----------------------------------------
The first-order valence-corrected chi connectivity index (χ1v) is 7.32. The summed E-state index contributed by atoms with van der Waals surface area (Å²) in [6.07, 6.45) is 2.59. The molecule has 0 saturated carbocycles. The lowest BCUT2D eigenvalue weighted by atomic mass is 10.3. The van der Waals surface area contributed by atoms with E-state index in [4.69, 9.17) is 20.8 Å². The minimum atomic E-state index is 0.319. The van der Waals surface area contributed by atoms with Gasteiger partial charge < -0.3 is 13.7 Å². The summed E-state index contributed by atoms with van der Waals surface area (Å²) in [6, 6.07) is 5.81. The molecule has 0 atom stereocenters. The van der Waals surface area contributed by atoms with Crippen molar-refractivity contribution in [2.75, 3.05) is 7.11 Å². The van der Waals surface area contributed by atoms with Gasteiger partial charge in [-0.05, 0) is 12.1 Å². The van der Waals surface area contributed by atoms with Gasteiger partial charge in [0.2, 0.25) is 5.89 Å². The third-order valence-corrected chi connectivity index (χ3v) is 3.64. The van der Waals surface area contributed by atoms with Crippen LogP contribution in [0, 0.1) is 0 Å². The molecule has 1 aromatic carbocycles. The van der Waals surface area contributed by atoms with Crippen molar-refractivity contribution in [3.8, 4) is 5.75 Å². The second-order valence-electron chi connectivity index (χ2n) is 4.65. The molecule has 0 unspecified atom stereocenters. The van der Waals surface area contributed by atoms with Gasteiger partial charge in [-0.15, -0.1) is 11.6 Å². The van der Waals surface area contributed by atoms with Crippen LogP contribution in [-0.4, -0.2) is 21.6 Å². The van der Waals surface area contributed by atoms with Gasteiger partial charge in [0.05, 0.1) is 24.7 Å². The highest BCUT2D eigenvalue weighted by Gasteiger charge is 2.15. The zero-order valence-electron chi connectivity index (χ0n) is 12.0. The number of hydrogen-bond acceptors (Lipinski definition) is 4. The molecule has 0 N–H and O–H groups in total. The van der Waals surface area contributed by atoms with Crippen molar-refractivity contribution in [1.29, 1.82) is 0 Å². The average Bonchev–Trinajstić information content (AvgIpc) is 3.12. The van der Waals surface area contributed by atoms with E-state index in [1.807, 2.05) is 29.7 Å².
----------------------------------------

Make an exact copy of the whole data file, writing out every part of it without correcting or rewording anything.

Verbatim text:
The first-order valence-corrected chi connectivity index (χ1v) is 7.32. The summed E-state index contributed by atoms with van der Waals surface area (Å²) in [6.07, 6.45) is 2.59. The molecule has 0 saturated carbocycles. The lowest BCUT2D eigenvalue weighted by atomic mass is 10.3. The van der Waals surface area contributed by atoms with E-state index in [4.69, 9.17) is 20.8 Å². The minimum atomic E-state index is 0.319. The van der Waals surface area contributed by atoms with Gasteiger partial charge < -0.3 is 13.7 Å². The summed E-state index contributed by atoms with van der Waals surface area (Å²) in [6, 6.07) is 5.81. The molecule has 0 atom stereocenters. The van der Waals surface area contributed by atoms with Crippen molar-refractivity contribution in [2.75, 3.05) is 7.11 Å². The van der Waals surface area contributed by atoms with Gasteiger partial charge in [-0.05, 0) is 12.1 Å². The van der Waals surface area contributed by atoms with Gasteiger partial charge in [0.2, 0.25) is 5.89 Å². The third-order valence-corrected chi connectivity index (χ3v) is 3.64. The van der Waals surface area contributed by atoms with Crippen LogP contribution in [0, 0.1) is 0 Å². The molecule has 1 aromatic carbocycles. The van der Waals surface area contributed by atoms with Crippen molar-refractivity contribution in [3.8, 4) is 5.75 Å². The second-order valence-electron chi connectivity index (χ2n) is 4.65. The molecule has 0 unspecified atom stereocenters. The van der Waals surface area contributed by atoms with Gasteiger partial charge in [-0.15, -0.1) is 11.6 Å². The van der Waals surface area contributed by atoms with Crippen LogP contribution in [-0.4, -0.2) is 21.6 Å². The van der Waals surface area contributed by atoms with Gasteiger partial charge in [0.05, 0.1) is 24.7 Å². The highest BCUT2D eigenvalue weighted by Gasteiger charge is 2.15. The zero-order valence-electron chi connectivity index (χ0n) is 12.0. The number of hydrogen-bond acceptors (Lipinski definition) is 4. The molecule has 0 N–H and O–H groups in total. The van der Waals surface area contributed by atoms with Crippen molar-refractivity contribution in [1.29, 1.82) is 0 Å². The average Bonchev–Trinajstić information content (AvgIpc) is 3.12. The van der Waals surface area contributed by atoms with E-state index in [1.807, 2.05) is 29.7 Å².